11 Dec 2017
Before you start screaming “They took our jobs!” à la South Park, consider the recent onslaught of chatbots and AI an employment opportunity, rather than a sign of impending doom.
It’s true we’ve been officially outsmarted by a bunch of toasters. Remember when Facebook had to shut down its chatbots after ‘Alice’ and ‘Bob’ invented their own language?
AI bots have quickly picked up writing, with the horror and sci-fi genres proving particularly successful. Through machine learning, bots fed countless movie scripts and left to their own devices have even created their own, rather interesting screenplays.
Impressive, sure. Ready for a premiere at Cannes? No chance.
That’s because we humans have got something those damn bots will never have. Personality. Most of us anyway.
Behind each bot that tirelessly withstands being berated by unhappy customers is a script. And someone (a human, for clarification) wrote it. Someone actually gave Alice and Bob the power of words.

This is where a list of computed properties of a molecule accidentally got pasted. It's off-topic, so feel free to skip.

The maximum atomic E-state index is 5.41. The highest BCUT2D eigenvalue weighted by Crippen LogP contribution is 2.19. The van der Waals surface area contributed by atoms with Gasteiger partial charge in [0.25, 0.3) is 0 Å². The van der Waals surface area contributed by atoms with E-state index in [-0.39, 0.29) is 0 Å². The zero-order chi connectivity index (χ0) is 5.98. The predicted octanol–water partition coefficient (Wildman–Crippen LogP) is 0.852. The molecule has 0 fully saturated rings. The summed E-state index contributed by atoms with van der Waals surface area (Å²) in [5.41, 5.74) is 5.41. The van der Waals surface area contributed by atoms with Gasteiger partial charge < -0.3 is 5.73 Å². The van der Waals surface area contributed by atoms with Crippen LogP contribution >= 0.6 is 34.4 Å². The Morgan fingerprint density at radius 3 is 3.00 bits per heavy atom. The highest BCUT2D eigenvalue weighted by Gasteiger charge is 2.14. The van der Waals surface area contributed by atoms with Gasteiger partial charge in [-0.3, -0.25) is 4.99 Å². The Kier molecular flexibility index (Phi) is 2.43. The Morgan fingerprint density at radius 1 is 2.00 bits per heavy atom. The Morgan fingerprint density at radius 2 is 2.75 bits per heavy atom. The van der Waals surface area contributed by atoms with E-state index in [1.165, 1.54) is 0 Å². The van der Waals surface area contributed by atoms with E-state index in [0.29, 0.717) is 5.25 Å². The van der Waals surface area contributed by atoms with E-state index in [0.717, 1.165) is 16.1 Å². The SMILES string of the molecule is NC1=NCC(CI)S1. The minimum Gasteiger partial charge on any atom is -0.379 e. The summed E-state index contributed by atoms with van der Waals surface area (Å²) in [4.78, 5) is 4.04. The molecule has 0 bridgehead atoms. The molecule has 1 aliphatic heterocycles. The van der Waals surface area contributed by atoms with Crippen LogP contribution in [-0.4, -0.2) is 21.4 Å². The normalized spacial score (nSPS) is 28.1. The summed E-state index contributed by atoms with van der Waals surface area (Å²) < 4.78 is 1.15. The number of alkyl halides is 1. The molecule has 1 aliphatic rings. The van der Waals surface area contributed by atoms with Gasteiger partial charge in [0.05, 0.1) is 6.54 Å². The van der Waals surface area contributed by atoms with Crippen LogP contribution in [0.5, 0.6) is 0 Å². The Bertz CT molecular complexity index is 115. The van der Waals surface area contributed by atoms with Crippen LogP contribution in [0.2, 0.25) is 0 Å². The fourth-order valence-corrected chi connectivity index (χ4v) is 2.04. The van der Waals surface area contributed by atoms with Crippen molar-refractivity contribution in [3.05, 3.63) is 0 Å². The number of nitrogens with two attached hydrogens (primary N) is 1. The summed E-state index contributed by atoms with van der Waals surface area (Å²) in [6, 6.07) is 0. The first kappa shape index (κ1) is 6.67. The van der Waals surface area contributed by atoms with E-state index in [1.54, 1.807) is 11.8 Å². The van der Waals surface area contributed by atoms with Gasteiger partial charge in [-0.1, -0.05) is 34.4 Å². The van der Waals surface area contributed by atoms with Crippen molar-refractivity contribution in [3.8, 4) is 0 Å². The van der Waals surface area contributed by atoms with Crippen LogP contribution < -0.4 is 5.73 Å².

For writers, that’s where the opportunity is.
“Writers? Pft! Why are they getting all the best gigs all of a sudden, are we back to brands communicating solely through the written word again?” bemoans Campaign’s Daniel Harvey.
Well, yeah. Kind of.
According to Harvard Business Review’s Erik Byrnjolfsson and Andrew Mcaffe, “Unlike humans, machines are not (yet!) good storytellers. They can’t always give a rationale for why a particular applicant was accepted or rejected for a job, or a particular medicine was recommended … Machines know more than they can tell us.”
And they can’t tell us with the level of benevolence or character we expect in our customer service experiences. People expect human interaction. That’s why Siri always has a sarcastic response, or why Google has hired writers from Pixar and The Onion to write jokes for its home assistant.
Like human employees, chatbots are spokespeople, so having a bot that doesn’t embody your brand’s ethos would be ludicrously pointless. It would immediately become your worst employee because it would be a terrible advocate.
Getting the messaging and branding right is, forgive the pun, a no-brainer. The same effort that goes into perfecting copy written for 6 sheets, blogs or TVCs is also required for chatbot scripts.
For writers who welcome these advances in AI and machine learning, your role hasn’t really changed. Your responsibility still remains to accurately represent your brand and its message. Only the application in which you do so is a little different. It’s all part of the user experience.
Considering adding chatbot scriptwriting to your skillset? Pick up a few handy tips here.